What a unique thing a book is. Made from a tree, it has a hundred or more flexible pages that contain written text, enabling the book to contain a large sum of information in a very small volume. Before paper, clay tablets, sheepskin parchment, and papyrus were all used to store information with far less efficiency. Paper itself was once so rare and valuable that the Emperor of China had guards stationed around his paper posessions.
Before the invention of the printing press, books were written by hand, and few outside of monastaries knew how to read. There were only a few thousand books in all of Europe in the 14th century. Charlemagne himself took great effort to learn how to read, but never managed to learn how to write, which still put him ahead of most kings of the time, who were generally illiterate.
But with the invention of the printing press by Johannes Gutenberg in the mid-15th century, it became possible to make multiple copies of the same book, and before long, the number of books in Europe increased from thousands to millions.
Fast forward to the early 21st century, and books are still printed by the millions. Longtime readers of The Futurist know that I initially had written a book (2001-02), and sought to have it published the old-fashioned way. However, the publishing industry, and literary agents, were astonishingly low-tech. They did not use email, and required queries to be submitted via regular mail, with a self-addressed, stamped envelope included. So I had to pay postage in both directions, and wait several days for a round trip to hear their response. And this was just the literary agents. The actual publishing house, if they decide to accept your book, would still take 12 months to produce and distribute the book even after the manuscript was complete. Even then, royalties would be 10-15% of the retail price. This prospect did not seem compelling to me, and I chose to parse my book into this blog you see before you.
The refusal by the publishing industry to use email and other productivity-enhancing technologies as recently as 2003 kept their wages low. Editors always moaned that they worked 60 hours a week just to make $50,000 a year, the same as they made in 1970. My answer to them is that they have no basis to expect wage increases without increasing their productivity through technology.
In the meantime, self-publishing technologies emerged to bypass the traditional publishers' role as arbitrers of what can become a book and what cannot. From Lulu to iUniverse to BookSmart, any individual can produce a book, with copies that can be printed on demand. Instances where an individual is seeking to go it alone without being saddled with a huge upfront inventory production and storage burden, or is otherwise marketing to only a tiny audience, have flourished. But print-on-demand is not the true disruption - that was yet to come.
The Amazon Kindle launched in late 2007 at the high price of $400. Within 2 years, a substantially more advanced Kindle 2 was available for a much lower price of $260, alongside competing readers from several other companies. Many people feel that the appeal of holding a physical book in our hands cannot be replaced by a display screen, and take a cavalier attitude towards dismissing e-readers. The tune changes upon learning that the price of a book on an e-reader is just a third of what the paper form at a brick-and-mortar bookstore, with sales tax, would cost. Market research firm iSuppli estimates that 5 million readers have been sold in 2009, and another 12 million will sell in 2010. Amazon estimates that over one-third of its book sales are now through the kindle, greatly displacing sales of paper books.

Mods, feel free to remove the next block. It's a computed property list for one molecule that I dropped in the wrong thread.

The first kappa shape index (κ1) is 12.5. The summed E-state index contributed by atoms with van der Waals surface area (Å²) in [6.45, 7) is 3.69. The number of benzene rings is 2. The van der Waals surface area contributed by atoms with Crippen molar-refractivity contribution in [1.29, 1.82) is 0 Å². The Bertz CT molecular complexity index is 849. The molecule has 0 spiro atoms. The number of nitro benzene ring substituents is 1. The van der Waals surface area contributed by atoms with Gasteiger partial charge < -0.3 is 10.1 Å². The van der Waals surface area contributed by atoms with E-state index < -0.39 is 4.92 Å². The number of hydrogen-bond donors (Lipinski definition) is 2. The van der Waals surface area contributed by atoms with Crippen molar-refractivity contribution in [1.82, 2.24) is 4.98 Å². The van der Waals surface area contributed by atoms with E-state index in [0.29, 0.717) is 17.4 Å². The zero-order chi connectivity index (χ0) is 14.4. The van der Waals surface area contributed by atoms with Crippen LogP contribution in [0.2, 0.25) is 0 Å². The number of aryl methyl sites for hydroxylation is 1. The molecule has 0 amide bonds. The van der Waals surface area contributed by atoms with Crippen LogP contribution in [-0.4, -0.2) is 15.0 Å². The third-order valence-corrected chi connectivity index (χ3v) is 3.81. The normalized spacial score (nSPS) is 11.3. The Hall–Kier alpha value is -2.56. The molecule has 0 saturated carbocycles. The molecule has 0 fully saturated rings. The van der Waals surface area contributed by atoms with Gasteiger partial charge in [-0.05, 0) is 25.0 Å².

Imagine what happens when the Kindle and other e-readers cost only $100. Brick and mortar bookstores will consolidate to fewer premises, extract profits mainly from picture-heavy books and magazines, and step up their positioning as literary coffeehouses. Many employees and affiliates of the publishing industry will see their functions eliminated as part of the productivity gains. College students forced to pay $100 for a textbook produced in small quantities will now pay only $20 for an e-reader version. But even this is not the ultimate endgame of disruption.
Intel now has a reader for the visually impaired that scans text from paper books, and reads them in an acceptable audio voice. It is reported that with practice, an audio rate of 250 words per minute can be coherent. While the reader costs $1500, and requires a user to turn pages manually, it is a matter of time before not only the reader's price drops, and more and more books are available as text files similar to those contained in e-readers like the Kindle. There are already books available as free downloads of text files under the ironically named Project Gutenberg.
Therein lies the crescendo of disruption. The Intel Reader is a $1500 device for the visually impaired, but will soon evolve into a technology that interfaces with Kindle-type e-readers and chatters off e-books at 250 words/minute, from the full e-book library that is vastly larger than any traditional collection of audiobooks. A 90,000-word novel could be recited in just 6 hours, enabling a user to imbibe the whole book during a single coast-to-coast flight, even if the lights are dimmed. People could further choose to preserve their vision at home, devouring book after book with the lights out. As the technology advances further, the speech technology will allow the user to select a voice of his choosing to be read to in, perhaps even his own voice.
Thus, without many people even noticing the murmurs, we can predict that the next 3 years will see the biggest transformation in book production and consumption since the days of Johannes Gutenberg. That is a true demonstration of both the Accelerating Rate of Change and The Impact of Computing.